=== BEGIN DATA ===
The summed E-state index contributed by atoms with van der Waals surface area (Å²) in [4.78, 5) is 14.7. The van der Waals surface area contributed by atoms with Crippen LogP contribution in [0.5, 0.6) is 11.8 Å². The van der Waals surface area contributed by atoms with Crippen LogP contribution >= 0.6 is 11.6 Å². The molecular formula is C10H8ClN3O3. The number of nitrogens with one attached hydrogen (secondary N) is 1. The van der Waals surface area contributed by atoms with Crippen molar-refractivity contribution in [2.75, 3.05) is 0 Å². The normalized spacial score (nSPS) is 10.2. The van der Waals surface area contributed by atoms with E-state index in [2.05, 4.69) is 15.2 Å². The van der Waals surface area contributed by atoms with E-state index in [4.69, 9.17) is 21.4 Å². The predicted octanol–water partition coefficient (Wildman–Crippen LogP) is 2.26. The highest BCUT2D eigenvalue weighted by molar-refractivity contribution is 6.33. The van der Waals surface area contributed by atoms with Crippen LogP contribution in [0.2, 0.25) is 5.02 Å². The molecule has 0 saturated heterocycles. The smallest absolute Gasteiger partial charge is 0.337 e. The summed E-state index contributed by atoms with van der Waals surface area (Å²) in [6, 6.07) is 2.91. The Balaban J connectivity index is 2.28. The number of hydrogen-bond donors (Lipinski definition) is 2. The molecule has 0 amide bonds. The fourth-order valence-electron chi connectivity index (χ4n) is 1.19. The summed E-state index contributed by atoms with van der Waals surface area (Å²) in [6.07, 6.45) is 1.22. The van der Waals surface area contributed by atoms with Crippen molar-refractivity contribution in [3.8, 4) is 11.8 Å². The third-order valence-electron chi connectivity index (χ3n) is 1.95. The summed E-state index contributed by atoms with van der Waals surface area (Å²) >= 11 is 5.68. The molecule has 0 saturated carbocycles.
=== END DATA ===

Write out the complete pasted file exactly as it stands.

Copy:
The summed E-state index contributed by atoms with van der Waals surface area (Å²) in [4.78, 5) is 14.7. The van der Waals surface area contributed by atoms with Crippen LogP contribution in [0.5, 0.6) is 11.8 Å². The van der Waals surface area contributed by atoms with Crippen LogP contribution >= 0.6 is 11.6 Å². The molecular formula is C10H8ClN3O3. The number of nitrogens with one attached hydrogen (secondary N) is 1. The van der Waals surface area contributed by atoms with Crippen molar-refractivity contribution in [2.75, 3.05) is 0 Å². The normalized spacial score (nSPS) is 10.2. The van der Waals surface area contributed by atoms with E-state index in [2.05, 4.69) is 15.2 Å². The van der Waals surface area contributed by atoms with E-state index in [4.69, 9.17) is 21.4 Å². The predicted octanol–water partition coefficient (Wildman–Crippen LogP) is 2.26. The highest BCUT2D eigenvalue weighted by molar-refractivity contribution is 6.33. The van der Waals surface area contributed by atoms with Crippen LogP contribution in [0.2, 0.25) is 5.02 Å². The molecule has 0 saturated heterocycles. The smallest absolute Gasteiger partial charge is 0.337 e. The summed E-state index contributed by atoms with van der Waals surface area (Å²) in [6, 6.07) is 2.91. The Balaban J connectivity index is 2.28. The number of hydrogen-bond donors (Lipinski definition) is 2. The molecule has 0 amide bonds. The fourth-order valence-electron chi connectivity index (χ4n) is 1.19. The summed E-state index contributed by atoms with van der Waals surface area (Å²) in [6.07, 6.45) is 1.22. The van der Waals surface area contributed by atoms with Crippen molar-refractivity contribution in [3.8, 4) is 11.8 Å². The third-order valence-electron chi connectivity index (χ3n) is 1.95. The summed E-state index contributed by atoms with van der Waals surface area (Å²) >= 11 is 5.68. The molecule has 0 saturated carbocycles.